The liposomes useful in the current invention may be formed from a variety of vesicle-forming lipids, including dialiphatic chain lipids, such as phospholipids, diglycerides, dialiphatic glycolipids, single lipids such as sphingomyelin and glycosphingolipid, cholesterol and derivatives thereof, alone or in combinations and/or with or without liposome membrane rigidifying agents. Liposomes useful in practicing this invention can be prepared from carboxylic acid diesters of aliphatic triols and higher polyols such as glycerol, sorbitol, mannitol and the like, with glycerol being preferred, in which the ester moieties are derived preferably from ethylenically unsaturated aliphatic monocarboxylic acids (long chain fatty acids) having at least 14 to about 30 carbon atoms such as palmitoleic, oleic, linolenic, linoleic, myristoleic and arachidonic acid. The liposomes may also contain stabilizers and antioxidants such as vitamin E, vitamin C, glutathione, butylated hydroxyanisole, butylated hydroxytoluene and the like.
As defined herein, “phospholipids” include phosphatidic acid (PA), and phosphatidyl glycerols (PG), phosphatidylcholines (PC), phosphatidylethanolamines (PE), phospatidylinositols (PI), phosphatidylserines (PS), and phosphatidyl-choline, serine, inositol, ethanolamine lipid derivatives such as egg phosphatidylcholine (EPC), soy phosphatidylcholine, partially hydrogenated egg phosphatidylcholine (PHEPC), bovine liver phosphatidyl choline, dipalmitoylphosphatidylcholine (DPPC), dioleoylphosphatidylcholine (DOPC), distearoyl phosphatidylserine, dilinoleoyl phosphatidylinositol, and mixtures thereof. They may be unsaturated lipids and may be naturally occurring or synthetic. The individual phosphatidic acid components may be symmtrical, i.e. both acyl residues are the same, or they may be unsymmetrical, i.e., the acyl residues may be different. The liposomes used herein may be made from mixtures of lipids. Generally, the liposome will have at least 1%, typically at least about 10%, preferably at least about 50% and more preferably at least about 90% of an unsaturated lipid.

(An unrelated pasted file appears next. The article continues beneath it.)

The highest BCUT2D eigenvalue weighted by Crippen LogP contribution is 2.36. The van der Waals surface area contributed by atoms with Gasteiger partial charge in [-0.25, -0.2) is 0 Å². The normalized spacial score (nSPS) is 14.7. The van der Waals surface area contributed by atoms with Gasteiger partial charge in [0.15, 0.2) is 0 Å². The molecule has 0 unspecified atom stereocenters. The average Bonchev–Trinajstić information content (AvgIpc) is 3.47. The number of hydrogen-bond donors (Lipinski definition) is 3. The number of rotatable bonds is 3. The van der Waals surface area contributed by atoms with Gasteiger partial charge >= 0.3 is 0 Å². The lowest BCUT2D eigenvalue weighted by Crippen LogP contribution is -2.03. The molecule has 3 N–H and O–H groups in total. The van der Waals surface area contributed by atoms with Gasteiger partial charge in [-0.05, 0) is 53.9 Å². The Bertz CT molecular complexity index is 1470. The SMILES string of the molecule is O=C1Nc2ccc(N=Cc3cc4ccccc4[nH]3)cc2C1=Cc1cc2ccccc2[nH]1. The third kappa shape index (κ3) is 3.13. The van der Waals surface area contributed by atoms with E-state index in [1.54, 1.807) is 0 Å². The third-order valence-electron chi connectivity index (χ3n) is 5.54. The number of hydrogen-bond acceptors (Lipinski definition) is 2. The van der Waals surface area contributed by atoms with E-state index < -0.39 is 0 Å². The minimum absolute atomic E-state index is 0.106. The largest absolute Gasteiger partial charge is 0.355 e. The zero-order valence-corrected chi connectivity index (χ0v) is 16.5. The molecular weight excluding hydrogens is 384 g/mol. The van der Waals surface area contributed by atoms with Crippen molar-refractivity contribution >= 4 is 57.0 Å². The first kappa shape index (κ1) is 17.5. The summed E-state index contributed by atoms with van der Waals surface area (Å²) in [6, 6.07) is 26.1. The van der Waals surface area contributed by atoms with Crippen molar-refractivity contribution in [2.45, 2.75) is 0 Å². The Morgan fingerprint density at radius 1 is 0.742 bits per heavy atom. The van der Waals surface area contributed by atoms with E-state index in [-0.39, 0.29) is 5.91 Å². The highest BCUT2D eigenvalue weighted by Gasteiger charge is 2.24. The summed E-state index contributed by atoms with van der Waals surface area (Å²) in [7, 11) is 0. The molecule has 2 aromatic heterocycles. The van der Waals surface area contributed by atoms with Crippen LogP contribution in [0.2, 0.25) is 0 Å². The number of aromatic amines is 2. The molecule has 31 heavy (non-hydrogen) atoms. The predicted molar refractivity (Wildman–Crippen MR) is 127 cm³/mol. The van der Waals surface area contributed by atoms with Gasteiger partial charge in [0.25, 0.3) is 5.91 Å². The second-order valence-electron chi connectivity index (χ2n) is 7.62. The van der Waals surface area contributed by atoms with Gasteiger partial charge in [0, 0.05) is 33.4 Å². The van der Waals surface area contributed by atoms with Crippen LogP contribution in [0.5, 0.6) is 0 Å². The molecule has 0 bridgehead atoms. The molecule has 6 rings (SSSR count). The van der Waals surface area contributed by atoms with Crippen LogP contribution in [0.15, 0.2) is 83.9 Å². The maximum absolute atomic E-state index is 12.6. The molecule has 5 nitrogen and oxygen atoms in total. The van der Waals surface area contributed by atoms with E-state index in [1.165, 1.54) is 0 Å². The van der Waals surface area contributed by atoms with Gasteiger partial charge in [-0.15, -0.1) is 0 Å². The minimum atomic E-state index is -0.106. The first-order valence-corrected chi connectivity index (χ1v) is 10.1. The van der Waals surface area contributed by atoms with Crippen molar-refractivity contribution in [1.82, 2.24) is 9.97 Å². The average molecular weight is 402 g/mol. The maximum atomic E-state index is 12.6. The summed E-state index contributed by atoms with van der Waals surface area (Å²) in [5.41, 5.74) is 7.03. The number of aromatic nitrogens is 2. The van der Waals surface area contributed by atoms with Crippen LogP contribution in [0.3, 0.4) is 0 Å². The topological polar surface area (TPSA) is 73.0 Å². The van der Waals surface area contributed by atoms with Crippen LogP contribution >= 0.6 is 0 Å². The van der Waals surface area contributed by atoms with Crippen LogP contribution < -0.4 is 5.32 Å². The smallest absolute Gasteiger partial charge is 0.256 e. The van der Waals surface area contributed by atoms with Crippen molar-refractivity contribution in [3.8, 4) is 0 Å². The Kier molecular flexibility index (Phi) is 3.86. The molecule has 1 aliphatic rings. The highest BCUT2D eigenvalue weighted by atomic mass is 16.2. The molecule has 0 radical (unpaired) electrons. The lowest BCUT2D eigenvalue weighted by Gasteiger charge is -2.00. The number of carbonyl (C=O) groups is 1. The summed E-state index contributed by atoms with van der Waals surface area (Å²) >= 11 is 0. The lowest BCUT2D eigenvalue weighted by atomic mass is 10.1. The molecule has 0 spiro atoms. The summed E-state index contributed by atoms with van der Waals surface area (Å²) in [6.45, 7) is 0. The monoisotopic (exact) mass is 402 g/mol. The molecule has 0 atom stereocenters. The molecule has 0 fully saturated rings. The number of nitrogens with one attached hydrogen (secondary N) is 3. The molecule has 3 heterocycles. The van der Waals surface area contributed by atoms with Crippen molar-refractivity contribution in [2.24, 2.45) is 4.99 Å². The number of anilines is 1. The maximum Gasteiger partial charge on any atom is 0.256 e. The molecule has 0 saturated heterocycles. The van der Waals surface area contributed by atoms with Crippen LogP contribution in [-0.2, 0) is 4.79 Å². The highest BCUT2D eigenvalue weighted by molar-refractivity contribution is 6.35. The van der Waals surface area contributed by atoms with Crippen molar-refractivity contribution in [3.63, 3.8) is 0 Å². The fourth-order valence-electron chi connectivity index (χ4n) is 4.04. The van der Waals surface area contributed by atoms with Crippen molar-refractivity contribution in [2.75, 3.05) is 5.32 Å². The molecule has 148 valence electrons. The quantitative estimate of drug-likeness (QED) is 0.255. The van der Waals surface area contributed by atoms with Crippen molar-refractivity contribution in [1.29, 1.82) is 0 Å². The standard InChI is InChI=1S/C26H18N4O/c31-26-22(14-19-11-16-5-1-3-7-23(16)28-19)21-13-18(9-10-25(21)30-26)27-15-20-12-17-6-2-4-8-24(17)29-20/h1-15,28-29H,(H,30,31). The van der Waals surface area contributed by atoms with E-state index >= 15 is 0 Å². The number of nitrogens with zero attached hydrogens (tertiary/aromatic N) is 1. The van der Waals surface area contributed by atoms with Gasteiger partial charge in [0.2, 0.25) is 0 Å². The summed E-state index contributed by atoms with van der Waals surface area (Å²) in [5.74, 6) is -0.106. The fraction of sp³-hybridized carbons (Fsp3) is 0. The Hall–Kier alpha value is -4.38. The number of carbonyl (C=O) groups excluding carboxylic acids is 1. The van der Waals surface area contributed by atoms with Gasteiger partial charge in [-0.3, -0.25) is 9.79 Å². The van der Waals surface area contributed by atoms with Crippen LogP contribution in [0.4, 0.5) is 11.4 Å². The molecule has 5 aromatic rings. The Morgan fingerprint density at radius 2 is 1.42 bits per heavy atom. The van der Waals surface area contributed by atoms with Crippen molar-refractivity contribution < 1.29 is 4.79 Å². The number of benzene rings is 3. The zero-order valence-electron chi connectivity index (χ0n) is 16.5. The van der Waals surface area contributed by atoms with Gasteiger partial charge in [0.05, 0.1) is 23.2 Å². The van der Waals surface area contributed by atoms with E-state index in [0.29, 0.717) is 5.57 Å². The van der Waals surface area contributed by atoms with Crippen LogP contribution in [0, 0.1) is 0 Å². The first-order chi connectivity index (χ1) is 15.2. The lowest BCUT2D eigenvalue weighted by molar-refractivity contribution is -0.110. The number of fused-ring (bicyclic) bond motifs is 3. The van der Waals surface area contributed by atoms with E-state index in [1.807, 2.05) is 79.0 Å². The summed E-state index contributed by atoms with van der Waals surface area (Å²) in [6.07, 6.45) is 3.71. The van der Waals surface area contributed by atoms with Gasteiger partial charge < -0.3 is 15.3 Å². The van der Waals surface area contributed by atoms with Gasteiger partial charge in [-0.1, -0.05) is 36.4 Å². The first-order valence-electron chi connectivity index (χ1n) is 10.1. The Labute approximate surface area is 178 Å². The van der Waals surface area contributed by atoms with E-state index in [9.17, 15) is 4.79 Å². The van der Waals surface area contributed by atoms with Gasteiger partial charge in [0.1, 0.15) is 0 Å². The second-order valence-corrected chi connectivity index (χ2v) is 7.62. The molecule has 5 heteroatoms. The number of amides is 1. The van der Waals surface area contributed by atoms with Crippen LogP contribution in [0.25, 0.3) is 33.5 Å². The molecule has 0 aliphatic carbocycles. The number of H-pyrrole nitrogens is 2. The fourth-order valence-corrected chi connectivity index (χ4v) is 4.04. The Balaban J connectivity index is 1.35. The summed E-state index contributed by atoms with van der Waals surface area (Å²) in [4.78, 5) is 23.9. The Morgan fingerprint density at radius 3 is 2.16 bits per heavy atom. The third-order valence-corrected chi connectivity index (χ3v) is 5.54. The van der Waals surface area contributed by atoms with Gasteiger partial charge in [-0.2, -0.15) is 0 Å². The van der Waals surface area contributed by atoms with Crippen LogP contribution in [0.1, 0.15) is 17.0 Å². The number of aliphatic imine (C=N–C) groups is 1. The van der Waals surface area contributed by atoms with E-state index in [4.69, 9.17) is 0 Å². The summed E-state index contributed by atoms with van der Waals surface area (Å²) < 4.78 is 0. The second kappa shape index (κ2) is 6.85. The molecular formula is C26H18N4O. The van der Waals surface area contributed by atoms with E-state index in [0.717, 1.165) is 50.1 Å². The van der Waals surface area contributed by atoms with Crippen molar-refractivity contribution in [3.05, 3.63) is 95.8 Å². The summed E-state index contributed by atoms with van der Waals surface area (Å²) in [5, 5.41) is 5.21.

In a number of embodiments of the present invention, a steroidal component may be a constituent of the liposome. Cholesterol exhibits a specific interaction with phospholipids. In membranes composed of unsaturated phospholipids, the presence of cholesterol restricts acyl chain motion and increases membrane thickness. On the other hand, the interaction of cholesterol with saturated phospholipids prevents the formation of the gel state and tends to eliminate the gel to liquid crystalline phase transition (P. L. Yeagle et al. (1990) “Cholesterol dynamics in membranes” Biophysical Journal 57:413-424; R. A. Demel and B., de Kruijff (1976) “The function of sterols in membranes” Biochimica Et Biophysica Acta 457:109-132). Representative steroids in addition to cholesterol include lanosterol, cholestanol, coprostanol, ergosterol and the like. In addition, polyethylene glycol derivatives of cholesterol (PEG-cholesterols), as well as organic acid derivatives of sterols, e.g., cholesterol hemisuccinate (CHS) may be used, in combination with any of the above lipids. Generally, the effect of added cholesterol is to decrease the organic solvent induced membrane permeability with unsaturated lipids and to increase membrane permeability with saturated lipids. However with saturated lipids significant vesicle fusion is observed.